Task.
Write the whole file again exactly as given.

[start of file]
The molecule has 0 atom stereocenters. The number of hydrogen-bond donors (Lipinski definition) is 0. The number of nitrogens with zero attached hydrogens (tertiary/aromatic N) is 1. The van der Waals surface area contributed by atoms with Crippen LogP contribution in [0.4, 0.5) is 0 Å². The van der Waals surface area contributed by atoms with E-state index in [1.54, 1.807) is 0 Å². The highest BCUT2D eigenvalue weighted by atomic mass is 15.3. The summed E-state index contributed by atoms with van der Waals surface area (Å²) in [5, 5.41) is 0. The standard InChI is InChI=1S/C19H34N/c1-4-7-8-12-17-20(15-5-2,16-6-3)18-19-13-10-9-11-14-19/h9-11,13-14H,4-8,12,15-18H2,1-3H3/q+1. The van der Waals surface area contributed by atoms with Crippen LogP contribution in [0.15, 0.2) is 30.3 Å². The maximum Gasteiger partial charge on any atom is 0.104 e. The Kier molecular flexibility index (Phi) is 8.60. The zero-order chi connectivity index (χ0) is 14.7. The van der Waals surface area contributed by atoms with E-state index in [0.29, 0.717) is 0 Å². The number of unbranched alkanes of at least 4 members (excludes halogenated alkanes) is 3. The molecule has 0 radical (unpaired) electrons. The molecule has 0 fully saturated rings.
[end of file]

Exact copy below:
The molecule has 0 atom stereocenters. The number of hydrogen-bond donors (Lipinski definition) is 0. The number of nitrogens with zero attached hydrogens (tertiary/aromatic N) is 1. The van der Waals surface area contributed by atoms with Crippen LogP contribution in [0.4, 0.5) is 0 Å². The van der Waals surface area contributed by atoms with E-state index in [1.54, 1.807) is 0 Å². The highest BCUT2D eigenvalue weighted by atomic mass is 15.3. The summed E-state index contributed by atoms with van der Waals surface area (Å²) in [5, 5.41) is 0. The standard InChI is InChI=1S/C19H34N/c1-4-7-8-12-17-20(15-5-2,16-6-3)18-19-13-10-9-11-14-19/h9-11,13-14H,4-8,12,15-18H2,1-3H3/q+1. The van der Waals surface area contributed by atoms with Crippen LogP contribution in [0.15, 0.2) is 30.3 Å². The maximum Gasteiger partial charge on any atom is 0.104 e. The Kier molecular flexibility index (Phi) is 8.60. The zero-order chi connectivity index (χ0) is 14.7. The van der Waals surface area contributed by atoms with E-state index in [0.29, 0.717) is 0 Å². The number of unbranched alkanes of at least 4 members (excludes halogenated alkanes) is 3. The molecule has 0 radical (unpaired) electrons. The molecule has 0 fully saturated rings.